What to tell our children about NMO?

Despite this blog, I’m a very private person. I go about my day without anyone really knowing the pain I’m in. I rarely (closer to never) complain and most of my family and friends forget that I suffer from Neuromyelitis Optica (NMO). But truthfully, some days aren’t good. On my “bad days” I tend to go into hiding, I work from home, I sadly cancel on social outings. I’m okay with that now. My husband is the closest who gets it (as best as any non-patient could), watching me in quiet agony sometimes and I’m sure overhearing my private pep talks to push through the day. And now my daughter is also privy to my suffering.

So how much do I tell her?

My daughter is 2 and a half now. As a mother I’ll do anything to protect her from the realities of this world. I don’t want her to know pain, sadness, disappointment for as long as I can. She’s growing up so fast and I’m often disgusted how quickly our world wants our children to mature. Don’t get me wrong – I don’t want to raise an ignorant, immature brat, but I do want her to enjoy being a princess, blowing bubbles in her milk and laughing at funny faces we make because she (and every child) deserves that.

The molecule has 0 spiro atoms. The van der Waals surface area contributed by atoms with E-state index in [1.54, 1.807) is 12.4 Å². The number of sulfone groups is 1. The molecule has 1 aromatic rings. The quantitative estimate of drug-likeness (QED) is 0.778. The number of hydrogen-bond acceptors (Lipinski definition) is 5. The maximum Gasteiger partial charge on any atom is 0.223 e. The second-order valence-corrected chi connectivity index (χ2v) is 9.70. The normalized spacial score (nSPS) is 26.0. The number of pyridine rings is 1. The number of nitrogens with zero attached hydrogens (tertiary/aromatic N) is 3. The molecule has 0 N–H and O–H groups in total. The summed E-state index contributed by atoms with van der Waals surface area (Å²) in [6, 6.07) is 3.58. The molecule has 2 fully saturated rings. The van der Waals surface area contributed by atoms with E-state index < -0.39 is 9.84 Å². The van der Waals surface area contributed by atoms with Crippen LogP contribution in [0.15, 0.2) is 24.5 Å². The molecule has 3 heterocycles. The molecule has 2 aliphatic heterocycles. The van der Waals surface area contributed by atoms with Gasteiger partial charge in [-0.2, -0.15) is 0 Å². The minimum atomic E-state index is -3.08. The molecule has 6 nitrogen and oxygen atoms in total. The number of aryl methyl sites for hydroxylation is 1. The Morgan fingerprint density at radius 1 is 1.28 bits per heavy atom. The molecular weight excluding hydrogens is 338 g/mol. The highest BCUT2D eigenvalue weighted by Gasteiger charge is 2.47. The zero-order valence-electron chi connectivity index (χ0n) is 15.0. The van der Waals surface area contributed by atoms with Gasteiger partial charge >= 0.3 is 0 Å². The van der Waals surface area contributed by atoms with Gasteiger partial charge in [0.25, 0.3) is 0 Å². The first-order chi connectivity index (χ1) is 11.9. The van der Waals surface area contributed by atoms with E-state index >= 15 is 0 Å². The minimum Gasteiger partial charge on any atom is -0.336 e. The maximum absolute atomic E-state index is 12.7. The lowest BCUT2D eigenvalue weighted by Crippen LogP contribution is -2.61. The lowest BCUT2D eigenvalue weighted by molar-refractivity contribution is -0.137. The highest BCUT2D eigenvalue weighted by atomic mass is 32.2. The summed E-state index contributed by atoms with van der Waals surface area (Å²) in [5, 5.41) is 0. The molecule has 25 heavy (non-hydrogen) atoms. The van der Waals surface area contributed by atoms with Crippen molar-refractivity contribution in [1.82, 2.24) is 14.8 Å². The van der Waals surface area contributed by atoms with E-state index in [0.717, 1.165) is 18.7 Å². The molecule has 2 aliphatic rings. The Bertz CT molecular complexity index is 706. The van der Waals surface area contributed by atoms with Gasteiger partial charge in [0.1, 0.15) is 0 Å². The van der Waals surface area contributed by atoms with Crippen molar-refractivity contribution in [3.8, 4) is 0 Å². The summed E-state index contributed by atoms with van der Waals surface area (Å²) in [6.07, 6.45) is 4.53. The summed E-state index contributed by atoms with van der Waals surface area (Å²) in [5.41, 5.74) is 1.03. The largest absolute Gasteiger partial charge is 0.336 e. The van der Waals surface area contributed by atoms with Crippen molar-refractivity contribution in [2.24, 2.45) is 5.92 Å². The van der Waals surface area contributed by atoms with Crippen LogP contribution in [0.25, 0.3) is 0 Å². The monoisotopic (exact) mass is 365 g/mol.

On my bad days she’s seen me struggle a little bit. On those days I know a look she has on her face, that is a mix of understanding I’m not my usual energetic self with a lot of worry that something isn’t just right. It’s that look that breaks my heart. It makes me worry about that inevitable day, the one when another major attack happens, because it will, and we’ll have to figure out a way to explain it. I’m not pessimistic but a realist who thinks we should be as best prepared as we can be.

I don’t know if this is the right answer (like all parenting conundrums) but when she’s old enough or when I’m forced to find a way to explain it, I will tell her my harsh reality. And that’s ok because I want her to understand that sometimes bad things happen to good people and strong people can have weaknesses. What I have resolved so far is this – NMO will be my battle, not hers. I hope for a cure one day but if things become more challenging as we both age I’ll want her to go and live her life  and not become my caregiver. I hope I raise her well that she’ll want to be but of course, I won’t let her. I know I’ll potentially get some grief about this; there are a lot of families that believe one should take care of their elderly, and yes, there’s a certain sweetness and sense of responsibility I respect about that value. But I hope for my daughter to be braver than me, stronger, smarter, healthier than me and I want her to take that and be impactful to our world, not just impactful to me.